Summary of the Case
The Veteran served in the United States Navy for three years, from 1967 to 1970. He served in Vietnam, earning several commendations. While aboard a Naval ship in Vietnam, he suffered noise exposure from jet engines. VA eventually awarded the Veteran service connection for bilateral hearing loss, but did not award a compensable rating.
The Veteran requested an increased rating based on his inability to hear when he worked and in his daily life. Based on his reports of worsening symptoms, VA awarded a new examination in 2013. Although objective testing confirmed that his hearing had indeed worsened, VA continued to deny a compensable rating. The Veteran reported that his hearing had worsened again the following year, but VA denied another VA examination. The Board of Veterans Appeals reviewed the Veteran’s case in 2016.
VA denies the Veteran a compensable rating
The Board continued to deny the Veteran a compensable rating. It found the Veteran’s statements of worsening did not warrant a more recent VA examination. The Board also denied referral for an extraschedular rating. It reasoned that the Veteran’s zero percent rating adequately compensated him for his symptoms and effects. With CCK’s help, the Veteran appealed the Board decision to the Court of Appeals for Veteran’s claims.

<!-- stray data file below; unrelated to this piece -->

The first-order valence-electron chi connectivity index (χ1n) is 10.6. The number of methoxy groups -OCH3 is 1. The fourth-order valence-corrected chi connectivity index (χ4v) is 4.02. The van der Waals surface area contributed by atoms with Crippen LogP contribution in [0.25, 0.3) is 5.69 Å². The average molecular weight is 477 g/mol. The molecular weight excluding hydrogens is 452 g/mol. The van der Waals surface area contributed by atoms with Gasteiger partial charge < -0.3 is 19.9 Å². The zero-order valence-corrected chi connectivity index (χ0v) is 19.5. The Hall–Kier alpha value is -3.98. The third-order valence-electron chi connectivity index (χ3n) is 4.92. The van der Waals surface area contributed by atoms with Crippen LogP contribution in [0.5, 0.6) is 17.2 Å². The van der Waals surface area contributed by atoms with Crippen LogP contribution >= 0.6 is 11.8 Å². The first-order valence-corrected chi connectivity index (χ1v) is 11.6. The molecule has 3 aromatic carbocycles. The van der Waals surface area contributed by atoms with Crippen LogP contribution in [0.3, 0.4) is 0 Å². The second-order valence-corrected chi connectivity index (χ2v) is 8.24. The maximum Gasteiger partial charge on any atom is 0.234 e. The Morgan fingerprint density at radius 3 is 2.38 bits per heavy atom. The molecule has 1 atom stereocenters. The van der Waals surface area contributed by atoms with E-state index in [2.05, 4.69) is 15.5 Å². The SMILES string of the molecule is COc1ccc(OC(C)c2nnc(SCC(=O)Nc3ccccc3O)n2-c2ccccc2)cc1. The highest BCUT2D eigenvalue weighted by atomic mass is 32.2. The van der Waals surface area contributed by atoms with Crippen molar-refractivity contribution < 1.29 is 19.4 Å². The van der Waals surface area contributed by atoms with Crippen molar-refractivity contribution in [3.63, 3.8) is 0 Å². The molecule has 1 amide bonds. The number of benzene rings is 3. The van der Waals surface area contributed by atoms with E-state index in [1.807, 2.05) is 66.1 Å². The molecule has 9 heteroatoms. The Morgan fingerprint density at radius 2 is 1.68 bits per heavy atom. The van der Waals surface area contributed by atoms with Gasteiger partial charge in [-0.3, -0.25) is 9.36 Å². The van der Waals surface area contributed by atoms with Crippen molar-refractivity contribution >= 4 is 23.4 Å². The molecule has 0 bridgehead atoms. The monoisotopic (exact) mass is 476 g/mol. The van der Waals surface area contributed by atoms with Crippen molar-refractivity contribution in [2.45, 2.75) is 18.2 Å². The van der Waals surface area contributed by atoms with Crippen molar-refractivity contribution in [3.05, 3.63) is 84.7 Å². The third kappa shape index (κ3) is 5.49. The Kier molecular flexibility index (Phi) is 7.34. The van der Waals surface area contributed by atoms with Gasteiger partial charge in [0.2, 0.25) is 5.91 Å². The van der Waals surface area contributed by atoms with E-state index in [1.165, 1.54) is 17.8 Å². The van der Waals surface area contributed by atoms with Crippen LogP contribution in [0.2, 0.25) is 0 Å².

CCK appeals to Court and the CAVC agrees with CCK’s arguments
CCK successfully appealed the Board’s decision to the Court of Appeals for Veterans Claims. The firm argued, and the Court agreed, that the Board erred when it denied a compensable rating for bilateral hearing loss. The Court agreed that the Board incorrectly denied a new VA examination based on the Veteran’s competent reports of worsening symptoms. It pointed out that the previous VA examination confirmed the Veteran’s reports of worsening. Therefore, a new VA examination may have demonstrated further worsening over the three years between the last examination and the Board’s decision.
The Court also agreed that the VA examinations did not adequately describe the functional effects of the Veteran’s hearing loss. Instead, when asked about the Veteran’s effects, the examiner just wrote “no.” The Court found other evidence of record contradicted this report, which suggests the examiner did not fulfill his duty to elicit information about the functional effects of the Veteran’s hearing loss disability. The Court vacated the Board’s decision and remanded the Veteran’s claim for further adjudication.